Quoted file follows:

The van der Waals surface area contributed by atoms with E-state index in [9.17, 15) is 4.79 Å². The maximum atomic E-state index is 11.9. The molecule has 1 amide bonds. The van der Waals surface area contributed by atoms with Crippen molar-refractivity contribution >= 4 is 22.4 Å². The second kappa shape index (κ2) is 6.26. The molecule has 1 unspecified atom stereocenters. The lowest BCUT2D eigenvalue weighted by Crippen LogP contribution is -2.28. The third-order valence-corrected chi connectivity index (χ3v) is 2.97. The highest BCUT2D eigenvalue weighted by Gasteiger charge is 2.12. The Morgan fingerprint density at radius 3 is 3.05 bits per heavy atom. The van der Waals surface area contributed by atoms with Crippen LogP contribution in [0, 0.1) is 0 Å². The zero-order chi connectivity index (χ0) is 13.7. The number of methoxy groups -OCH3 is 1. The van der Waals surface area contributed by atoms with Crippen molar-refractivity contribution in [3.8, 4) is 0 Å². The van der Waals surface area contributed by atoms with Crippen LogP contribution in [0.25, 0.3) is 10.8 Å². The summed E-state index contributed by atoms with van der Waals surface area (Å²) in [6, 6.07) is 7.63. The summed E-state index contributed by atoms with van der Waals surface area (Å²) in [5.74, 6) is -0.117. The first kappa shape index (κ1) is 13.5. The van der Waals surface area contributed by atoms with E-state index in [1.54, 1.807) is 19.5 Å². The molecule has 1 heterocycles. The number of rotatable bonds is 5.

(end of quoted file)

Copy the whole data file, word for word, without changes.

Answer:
The van der Waals surface area contributed by atoms with E-state index in [9.17, 15) is 4.79 Å². The maximum atomic E-state index is 11.9. The molecule has 1 amide bonds. The van der Waals surface area contributed by atoms with Crippen molar-refractivity contribution >= 4 is 22.4 Å². The second kappa shape index (κ2) is 6.26. The molecule has 1 unspecified atom stereocenters. The lowest BCUT2D eigenvalue weighted by Crippen LogP contribution is -2.28. The third-order valence-corrected chi connectivity index (χ3v) is 2.97. The highest BCUT2D eigenvalue weighted by Gasteiger charge is 2.12. The Morgan fingerprint density at radius 3 is 3.05 bits per heavy atom. The van der Waals surface area contributed by atoms with Crippen LogP contribution in [0, 0.1) is 0 Å². The zero-order chi connectivity index (χ0) is 13.7. The number of methoxy groups -OCH3 is 1. The van der Waals surface area contributed by atoms with Crippen molar-refractivity contribution in [3.8, 4) is 0 Å². The van der Waals surface area contributed by atoms with Crippen LogP contribution in [0.25, 0.3) is 10.8 Å². The summed E-state index contributed by atoms with van der Waals surface area (Å²) in [6, 6.07) is 7.63. The summed E-state index contributed by atoms with van der Waals surface area (Å²) in [5.74, 6) is -0.117. The first kappa shape index (κ1) is 13.5. The van der Waals surface area contributed by atoms with E-state index in [1.54, 1.807) is 19.5 Å². The molecule has 1 heterocycles. The number of rotatable bonds is 5.